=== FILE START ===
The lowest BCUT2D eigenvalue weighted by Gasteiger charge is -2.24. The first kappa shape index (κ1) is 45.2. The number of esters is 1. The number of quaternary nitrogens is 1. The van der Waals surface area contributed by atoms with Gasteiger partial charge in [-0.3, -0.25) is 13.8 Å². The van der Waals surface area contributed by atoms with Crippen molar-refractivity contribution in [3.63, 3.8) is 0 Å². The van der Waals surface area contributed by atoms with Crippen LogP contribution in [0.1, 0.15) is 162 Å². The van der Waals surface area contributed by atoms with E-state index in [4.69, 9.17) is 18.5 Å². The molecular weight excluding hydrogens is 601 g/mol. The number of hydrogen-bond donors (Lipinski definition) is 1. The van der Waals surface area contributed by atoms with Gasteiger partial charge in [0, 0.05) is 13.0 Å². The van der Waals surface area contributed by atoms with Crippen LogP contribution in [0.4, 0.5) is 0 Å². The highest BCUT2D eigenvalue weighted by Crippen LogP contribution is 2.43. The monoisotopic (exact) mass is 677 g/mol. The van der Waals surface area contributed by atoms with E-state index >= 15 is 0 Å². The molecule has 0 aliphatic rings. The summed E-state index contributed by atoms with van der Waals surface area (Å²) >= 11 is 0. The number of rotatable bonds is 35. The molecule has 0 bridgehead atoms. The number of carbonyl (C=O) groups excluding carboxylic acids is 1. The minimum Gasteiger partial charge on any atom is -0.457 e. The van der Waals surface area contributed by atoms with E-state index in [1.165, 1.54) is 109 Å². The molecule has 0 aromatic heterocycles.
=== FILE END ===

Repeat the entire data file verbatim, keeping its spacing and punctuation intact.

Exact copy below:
The lowest BCUT2D eigenvalue weighted by Gasteiger charge is -2.24. The first kappa shape index (κ1) is 45.2. The number of esters is 1. The number of quaternary nitrogens is 1. The van der Waals surface area contributed by atoms with Gasteiger partial charge in [-0.3, -0.25) is 13.8 Å². The van der Waals surface area contributed by atoms with Crippen molar-refractivity contribution in [3.63, 3.8) is 0 Å². The van der Waals surface area contributed by atoms with Crippen LogP contribution in [0.1, 0.15) is 162 Å². The van der Waals surface area contributed by atoms with E-state index in [4.69, 9.17) is 18.5 Å². The molecular weight excluding hydrogens is 601 g/mol. The number of hydrogen-bond donors (Lipinski definition) is 1. The van der Waals surface area contributed by atoms with Gasteiger partial charge in [0, 0.05) is 13.0 Å². The van der Waals surface area contributed by atoms with Crippen LogP contribution in [0.4, 0.5) is 0 Å². The highest BCUT2D eigenvalue weighted by Crippen LogP contribution is 2.43. The monoisotopic (exact) mass is 677 g/mol. The van der Waals surface area contributed by atoms with E-state index >= 15 is 0 Å². The molecule has 0 aliphatic rings. The summed E-state index contributed by atoms with van der Waals surface area (Å²) >= 11 is 0. The number of rotatable bonds is 35. The molecule has 0 bridgehead atoms. The number of carbonyl (C=O) groups excluding carboxylic acids is 1. The minimum Gasteiger partial charge on any atom is -0.457 e. The van der Waals surface area contributed by atoms with E-state index in [1.165, 1.54) is 109 Å². The molecule has 0 aromatic heterocycles.